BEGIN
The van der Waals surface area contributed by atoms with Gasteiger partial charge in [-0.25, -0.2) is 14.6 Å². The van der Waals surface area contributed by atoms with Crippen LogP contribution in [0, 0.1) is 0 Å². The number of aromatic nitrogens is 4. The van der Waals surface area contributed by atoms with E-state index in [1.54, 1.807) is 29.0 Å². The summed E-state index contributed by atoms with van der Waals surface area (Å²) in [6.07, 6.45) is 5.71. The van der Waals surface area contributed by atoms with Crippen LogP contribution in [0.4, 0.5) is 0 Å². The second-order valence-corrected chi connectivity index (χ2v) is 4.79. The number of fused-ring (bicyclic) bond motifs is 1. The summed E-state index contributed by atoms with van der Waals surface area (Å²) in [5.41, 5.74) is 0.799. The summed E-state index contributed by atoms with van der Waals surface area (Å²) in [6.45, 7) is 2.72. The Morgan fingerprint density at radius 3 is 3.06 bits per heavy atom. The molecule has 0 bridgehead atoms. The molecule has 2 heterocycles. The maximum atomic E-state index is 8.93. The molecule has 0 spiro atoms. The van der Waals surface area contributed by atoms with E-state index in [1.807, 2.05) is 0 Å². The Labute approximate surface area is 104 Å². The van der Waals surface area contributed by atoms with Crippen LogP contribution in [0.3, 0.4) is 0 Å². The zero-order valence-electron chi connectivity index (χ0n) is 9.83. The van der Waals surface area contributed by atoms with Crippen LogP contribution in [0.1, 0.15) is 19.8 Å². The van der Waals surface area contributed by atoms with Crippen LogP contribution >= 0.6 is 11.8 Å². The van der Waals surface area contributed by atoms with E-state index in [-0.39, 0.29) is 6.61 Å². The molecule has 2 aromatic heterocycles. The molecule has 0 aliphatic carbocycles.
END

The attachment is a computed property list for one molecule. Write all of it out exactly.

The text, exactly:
The van der Waals surface area contributed by atoms with Gasteiger partial charge in [-0.25, -0.2) is 14.6 Å². The van der Waals surface area contributed by atoms with Crippen LogP contribution in [0, 0.1) is 0 Å². The number of aromatic nitrogens is 4. The van der Waals surface area contributed by atoms with E-state index in [1.54, 1.807) is 29.0 Å². The summed E-state index contributed by atoms with van der Waals surface area (Å²) in [6.07, 6.45) is 5.71. The van der Waals surface area contributed by atoms with Crippen LogP contribution in [0.4, 0.5) is 0 Å². The second-order valence-corrected chi connectivity index (χ2v) is 4.79. The number of fused-ring (bicyclic) bond motifs is 1. The summed E-state index contributed by atoms with van der Waals surface area (Å²) in [5.41, 5.74) is 0.799. The summed E-state index contributed by atoms with van der Waals surface area (Å²) in [6.45, 7) is 2.72. The Morgan fingerprint density at radius 3 is 3.06 bits per heavy atom. The molecule has 0 bridgehead atoms. The molecule has 2 heterocycles. The maximum atomic E-state index is 8.93. The molecule has 0 spiro atoms. The van der Waals surface area contributed by atoms with E-state index in [1.807, 2.05) is 0 Å². The Labute approximate surface area is 104 Å². The van der Waals surface area contributed by atoms with Crippen LogP contribution in [0.3, 0.4) is 0 Å². The zero-order valence-electron chi connectivity index (χ0n) is 9.83. The van der Waals surface area contributed by atoms with Crippen LogP contribution in [0.1, 0.15) is 19.8 Å². The van der Waals surface area contributed by atoms with Crippen LogP contribution >= 0.6 is 11.8 Å². The van der Waals surface area contributed by atoms with E-state index in [-0.39, 0.29) is 6.61 Å². The molecule has 2 aromatic heterocycles. The molecule has 0 aliphatic carbocycles.